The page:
FisMat2017 - Submission - View

Abstract's title: Nano perovskite and the “size effect”: the case of BaTiO3 doped by CeIV
Submitting author: Giorgia Confalonieri
Affiliation: University of Milan
Affiliation Address: Via Mangiagalli 34, 20133 Milano
Country: Italy
Oral presentation/Poster (Author's request): Oral presentation
Other authors and affiliations: Vincenzo Buscaglia (ICMATE-CNR,Genoa, Italy), Giovanna Canu (ICMATE-CNR,Genoa, Italy), Maria Teresa Buscaglia (ICMATE-CNR,Genoa, Italy) & Monica Dapiaggi (Dipartimento di Scienze della Terra, Università degli Studi di Milano, Milano, Italy)
Abstract

BaTiO3 perovskite and its solid solutions, as BaTi1-xMIVxO3, are nowadays the most used ferroelectric. These materials are friend-environmental ferroelectrics, being lead-free, and show excellent properties. In this light, they are very useful in very different fields, but unfortunately their characteristics limit their applications in nano technology. Indeed, in these perovskites, the reduced size induces the so called “size effect” which consists in a disappearance of the ferroelectricity under a critical grain size [1]. This degradation of the material properties is then really problematic considering the present tendency in device miniaturization. In order to better understand this phenomenon, many studies have been performed. In pure BaTiO3 the “size effect” and the polarization reduction seem to be linked to the increasing local structural disordered nature of the nano powders as reported by Petkov et al. [2], Page et al. [3], Yoneda et al. [4]. However similar conclusions are not be previously proposed for doped BaTiO3, then the case of nano BaTi1-xCexO3 perovskite is here presented. The purpose is to explore the relation between the reduced size and the structure, as a function of cerium amount. Rietveld method and Pair Distribution Function were applied to give a complete picture of the average and local structure. Data collection was performed at ID22, European Synchrotron Radiation Facility (ESRF), Grenoble, France [5]. In this case study the use of the synchrotron radiation and an appropriate instrumentation is essential. In one hand high resolution data were necessary to recognize phase transitions, observable despite the peak broadness caused by the nano size of the material. On the other hand, in order to obtain suitable Pair Distribution Functions, data has to be collected at very high Qmax. The high quality of the data allowed to obtain good results on both average and local structure. Performed analyses show how the reduced size and the doping amount act at the structural level and how this is linked to the material properties.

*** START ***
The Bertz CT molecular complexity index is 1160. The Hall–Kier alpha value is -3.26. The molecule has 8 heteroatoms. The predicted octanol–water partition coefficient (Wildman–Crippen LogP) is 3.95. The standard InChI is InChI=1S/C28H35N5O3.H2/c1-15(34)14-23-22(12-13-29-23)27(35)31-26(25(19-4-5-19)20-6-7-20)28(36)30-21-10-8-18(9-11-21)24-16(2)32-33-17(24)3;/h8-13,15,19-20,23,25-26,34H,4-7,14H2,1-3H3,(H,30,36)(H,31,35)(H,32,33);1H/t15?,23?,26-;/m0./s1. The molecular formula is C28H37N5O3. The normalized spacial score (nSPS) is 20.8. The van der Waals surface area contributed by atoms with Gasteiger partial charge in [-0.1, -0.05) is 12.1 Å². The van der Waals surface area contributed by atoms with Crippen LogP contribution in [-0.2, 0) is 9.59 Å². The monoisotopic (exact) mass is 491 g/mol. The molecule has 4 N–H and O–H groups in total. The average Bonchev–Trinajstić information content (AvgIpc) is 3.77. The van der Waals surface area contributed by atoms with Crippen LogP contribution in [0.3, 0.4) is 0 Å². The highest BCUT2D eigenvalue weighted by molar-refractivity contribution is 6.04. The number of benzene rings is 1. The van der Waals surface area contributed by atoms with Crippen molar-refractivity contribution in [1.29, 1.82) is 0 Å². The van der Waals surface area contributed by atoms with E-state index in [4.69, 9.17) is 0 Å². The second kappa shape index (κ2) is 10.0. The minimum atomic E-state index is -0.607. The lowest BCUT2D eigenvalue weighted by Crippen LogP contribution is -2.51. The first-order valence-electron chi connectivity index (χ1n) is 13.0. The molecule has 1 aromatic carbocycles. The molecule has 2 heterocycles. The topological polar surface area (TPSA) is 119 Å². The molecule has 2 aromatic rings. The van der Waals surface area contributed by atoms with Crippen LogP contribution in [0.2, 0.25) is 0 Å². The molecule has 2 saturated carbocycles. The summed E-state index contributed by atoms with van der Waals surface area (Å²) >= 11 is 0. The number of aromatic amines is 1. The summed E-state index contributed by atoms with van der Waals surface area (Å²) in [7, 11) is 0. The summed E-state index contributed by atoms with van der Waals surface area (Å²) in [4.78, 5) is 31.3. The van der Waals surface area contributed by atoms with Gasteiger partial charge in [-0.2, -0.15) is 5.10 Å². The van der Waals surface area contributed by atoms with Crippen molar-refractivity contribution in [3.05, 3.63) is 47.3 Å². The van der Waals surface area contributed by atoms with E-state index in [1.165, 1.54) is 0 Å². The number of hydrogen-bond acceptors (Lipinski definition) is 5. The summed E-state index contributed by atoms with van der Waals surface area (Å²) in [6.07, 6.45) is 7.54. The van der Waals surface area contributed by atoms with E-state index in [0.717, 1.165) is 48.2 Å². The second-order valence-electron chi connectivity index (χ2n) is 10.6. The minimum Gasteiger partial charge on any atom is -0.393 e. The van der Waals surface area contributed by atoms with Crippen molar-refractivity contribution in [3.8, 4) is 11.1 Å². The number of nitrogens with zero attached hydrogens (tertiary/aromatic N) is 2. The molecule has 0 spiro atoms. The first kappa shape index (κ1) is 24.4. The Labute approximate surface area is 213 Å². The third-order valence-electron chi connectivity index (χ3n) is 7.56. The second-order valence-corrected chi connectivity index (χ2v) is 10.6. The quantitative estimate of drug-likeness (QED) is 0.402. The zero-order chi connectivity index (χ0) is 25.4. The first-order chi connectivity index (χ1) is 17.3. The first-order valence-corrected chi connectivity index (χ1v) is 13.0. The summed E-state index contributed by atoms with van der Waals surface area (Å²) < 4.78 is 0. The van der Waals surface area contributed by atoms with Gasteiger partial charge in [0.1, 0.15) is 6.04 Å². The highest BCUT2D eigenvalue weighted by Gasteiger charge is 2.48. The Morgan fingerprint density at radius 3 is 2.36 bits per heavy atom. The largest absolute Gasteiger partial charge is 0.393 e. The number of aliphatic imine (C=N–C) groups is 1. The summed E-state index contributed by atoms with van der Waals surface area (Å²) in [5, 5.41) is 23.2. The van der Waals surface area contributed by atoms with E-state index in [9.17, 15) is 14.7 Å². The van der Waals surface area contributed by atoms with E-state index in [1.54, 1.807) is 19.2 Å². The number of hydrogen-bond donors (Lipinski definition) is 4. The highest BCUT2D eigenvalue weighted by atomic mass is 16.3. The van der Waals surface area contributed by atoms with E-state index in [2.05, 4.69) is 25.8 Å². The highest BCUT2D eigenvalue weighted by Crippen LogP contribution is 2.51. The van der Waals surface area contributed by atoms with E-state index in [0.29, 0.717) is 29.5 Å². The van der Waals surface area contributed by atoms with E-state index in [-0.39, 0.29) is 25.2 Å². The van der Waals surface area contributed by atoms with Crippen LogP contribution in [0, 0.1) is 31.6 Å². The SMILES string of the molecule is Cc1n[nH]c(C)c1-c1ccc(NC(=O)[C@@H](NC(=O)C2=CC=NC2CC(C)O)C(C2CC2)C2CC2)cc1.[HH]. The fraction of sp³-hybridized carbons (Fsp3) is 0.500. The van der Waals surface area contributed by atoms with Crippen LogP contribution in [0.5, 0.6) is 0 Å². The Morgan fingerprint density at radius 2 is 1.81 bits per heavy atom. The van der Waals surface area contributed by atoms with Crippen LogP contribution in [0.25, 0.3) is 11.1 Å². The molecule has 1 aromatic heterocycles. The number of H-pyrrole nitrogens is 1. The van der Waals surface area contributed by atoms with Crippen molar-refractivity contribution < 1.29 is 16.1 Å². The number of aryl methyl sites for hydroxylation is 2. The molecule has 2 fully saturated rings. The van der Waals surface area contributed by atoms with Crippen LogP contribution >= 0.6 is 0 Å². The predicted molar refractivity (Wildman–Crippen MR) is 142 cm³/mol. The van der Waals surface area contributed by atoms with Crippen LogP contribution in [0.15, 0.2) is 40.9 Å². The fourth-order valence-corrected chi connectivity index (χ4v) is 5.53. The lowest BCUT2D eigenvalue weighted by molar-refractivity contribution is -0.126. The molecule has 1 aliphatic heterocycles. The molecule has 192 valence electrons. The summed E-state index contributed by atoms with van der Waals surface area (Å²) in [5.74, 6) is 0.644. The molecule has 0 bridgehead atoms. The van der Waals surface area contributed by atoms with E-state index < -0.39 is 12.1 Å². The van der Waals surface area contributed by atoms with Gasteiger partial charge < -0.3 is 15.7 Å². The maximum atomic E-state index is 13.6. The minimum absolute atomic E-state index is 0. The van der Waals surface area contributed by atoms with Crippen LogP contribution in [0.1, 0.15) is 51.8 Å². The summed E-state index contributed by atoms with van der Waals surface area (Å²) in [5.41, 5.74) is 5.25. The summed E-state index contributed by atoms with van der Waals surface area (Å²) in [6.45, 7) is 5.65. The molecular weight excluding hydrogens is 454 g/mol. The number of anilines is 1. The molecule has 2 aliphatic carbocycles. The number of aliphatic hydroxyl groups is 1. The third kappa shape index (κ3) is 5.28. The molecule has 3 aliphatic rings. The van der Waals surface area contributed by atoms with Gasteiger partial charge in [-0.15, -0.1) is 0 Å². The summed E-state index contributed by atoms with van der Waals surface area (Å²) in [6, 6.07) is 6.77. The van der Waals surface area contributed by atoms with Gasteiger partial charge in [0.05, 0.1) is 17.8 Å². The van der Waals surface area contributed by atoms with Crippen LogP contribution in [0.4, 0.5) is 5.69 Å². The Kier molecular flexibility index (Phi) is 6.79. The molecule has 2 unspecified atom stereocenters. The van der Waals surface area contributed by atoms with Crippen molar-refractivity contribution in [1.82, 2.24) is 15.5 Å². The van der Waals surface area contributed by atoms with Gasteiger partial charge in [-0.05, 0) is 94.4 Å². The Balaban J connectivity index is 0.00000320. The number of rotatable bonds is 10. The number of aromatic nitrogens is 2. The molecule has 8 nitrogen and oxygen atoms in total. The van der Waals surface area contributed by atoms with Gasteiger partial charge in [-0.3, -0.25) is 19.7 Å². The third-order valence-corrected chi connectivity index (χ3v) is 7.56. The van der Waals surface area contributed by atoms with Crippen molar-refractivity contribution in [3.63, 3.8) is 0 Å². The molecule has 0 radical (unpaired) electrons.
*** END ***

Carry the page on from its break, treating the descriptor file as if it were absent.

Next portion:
[1] N. Nuraje, K. Su, Nanoscale 2013, 5(19), 8752–8780.

[2] V. Petkov, V. Buscaglia, M.T. Buscaglia, Z. Zhao, Y. Ren, Physical Review B 2008, 78(5).

[3] K. Page, T. Proffen, M. Niederberger, R. Seshadri, Chemistry Of Materials 2010, 22(15), 4386–4391.

[4] Y. Yoneda, S. Kohara, K. Kato, Japanese Journal Of Applied Physics 2013, 52(9, 2, SI).

[5] www.esrf.eu